Get serious!

funnyclownIn the Column carried in The News newspaper dated Friday 13 December 2013 we began by asking the question, How does one judge a government’s commitment to sport?
The Vincentian reality would be comical had it not been for the fact that we must be serious about what we are doing in the field of sport.
The recent comment by a government official that swimming is doing well since they have been given the pool at Shrewsbury House by the current political administration is a case in point.
The reality is that the Swimming Association under the leadership of Wendell Lewis, several year ago, approached the James Mitchell administration for ac cess to the pool at Shrewsbury House and permission was granted since then. At the time, the Swimming Association had acquired the services of Coach Davidson from Grenada who was also allowed to take up residence at Shrewsbury House.
Interestingly, at the time, no government official thought is necessary to seek to make political capital of the fact that the administration gave access to the facility to a national sports body.
It was during this period that the Swimming Association asked and received support for the expansion of the swimming pool with the intention of making it a 25m facility in accordance with the regulations of the international governing body, FINA.
Unfortunately, an error was made by those responsible for the construction work and the pool ended up a half metre short.
It is also unfortunate that the Swimming Association sputtered into inactivity so the pool was never completed as intended. Rickydeane Alexander almost single-handedly kept swimming alive in St Vincent and the Grenadines when the Association fell into abeyance and he then garnered the support of Niesha Alexander. Together they did what they thought was best for those interested in swimming
The pool project was restarted when Andre Cadougan was elected president of a revived St Vincent and the Grenadines Amateur Swimming Association. He and his executive worked assiduously to complete the project and make it usable for the enthusiasts of the sport in St Vincent and the Grenadines.
Sometimes, it is important that the whole truth be told.
The role of government in sport is to ensure that it becomes fully integrated into the broader national development process. It ought never to be about chest-thumping since that gets us nowhere.
Back to basics
National sports associations have little choice but to rely heavily on government for sport infrastructure. Only a select few may eventually have the wherewithal to acquire their own home and so break this dependence.
It is important therefore that national sports associations structure themselves so that they become strong organisations. This necessitates a return to the establishment of clubs.
Older folks here recall with pride the days of well-established clubs in the country and the way in which they served the interest of sport. It is not difficult to trace the decline in clubs and their replacement by teams.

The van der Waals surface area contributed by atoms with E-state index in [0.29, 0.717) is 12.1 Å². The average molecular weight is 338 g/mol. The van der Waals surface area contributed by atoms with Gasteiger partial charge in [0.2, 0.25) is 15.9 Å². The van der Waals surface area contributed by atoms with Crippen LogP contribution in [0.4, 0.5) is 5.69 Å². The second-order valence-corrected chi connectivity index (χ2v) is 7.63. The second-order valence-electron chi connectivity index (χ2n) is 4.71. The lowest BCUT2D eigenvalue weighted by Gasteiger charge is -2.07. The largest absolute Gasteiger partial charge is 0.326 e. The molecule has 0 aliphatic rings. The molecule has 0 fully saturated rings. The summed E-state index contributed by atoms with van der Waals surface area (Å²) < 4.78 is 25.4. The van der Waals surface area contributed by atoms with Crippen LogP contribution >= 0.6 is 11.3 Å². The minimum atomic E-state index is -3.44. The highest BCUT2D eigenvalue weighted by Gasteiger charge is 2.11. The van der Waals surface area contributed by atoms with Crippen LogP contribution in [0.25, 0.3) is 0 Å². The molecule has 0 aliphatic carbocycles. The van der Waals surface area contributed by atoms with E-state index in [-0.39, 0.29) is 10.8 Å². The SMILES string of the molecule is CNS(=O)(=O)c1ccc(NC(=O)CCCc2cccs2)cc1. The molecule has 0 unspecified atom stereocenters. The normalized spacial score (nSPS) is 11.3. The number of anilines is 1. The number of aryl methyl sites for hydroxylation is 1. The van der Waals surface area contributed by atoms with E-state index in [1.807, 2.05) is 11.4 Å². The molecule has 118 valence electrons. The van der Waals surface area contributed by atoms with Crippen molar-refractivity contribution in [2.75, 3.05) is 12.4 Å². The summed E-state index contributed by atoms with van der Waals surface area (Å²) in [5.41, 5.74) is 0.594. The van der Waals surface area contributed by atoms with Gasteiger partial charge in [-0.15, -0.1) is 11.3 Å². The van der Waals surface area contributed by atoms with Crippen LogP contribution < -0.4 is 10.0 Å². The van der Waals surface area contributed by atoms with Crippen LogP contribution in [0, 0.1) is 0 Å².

Teams are transient. They form merely to achieve the immediate interest of individuals interested in playing in a particular competition. A leader emerges to facilitate the cohesion of the team enough to get letters out for sponsorship of the uniforms for the competition.
Teams do not have constitutions. There are no written rules that dictate the mechanisms for membership. There is no executive apart from the players themselves and other interested persons who have been asked to assist. There are no mechanisms for disciplining members.
Teams may last for one competition in any given year or several seasons over time. What keeps them together is the very competition in which they participate.
Clubs on the other hand are distinguished by the fact that they have constitutions that serve as a guide to address all aspects of the organisation. Limits to what the organisation and its members can do are well established.
Clubs are structured organisations with clear lines of authority. There are mechanisms for determining who can become a member of the organisation and under what terms and conditions. Member obligations are clearly established.
Clubs also have clear objectives – their reason for being in existence.
It is the formal and structured approach that allows clubs to sustain themselves over time, well beyond the life of teams.
Perhaps the several national sports associations in St Vincent and the Grenadines need to examine themselves in respect of where they are regarding their membership. They need answers to the question, are our associations dominated by teams or clubs?
If teams dominate our associations then it stands to reason that they are themselves on thin ice.
Associations cannot feel confident in respect of being able to forge a development pathway if the majority of their membership is teams, given what we have stated earlier in respect of these latter organisations.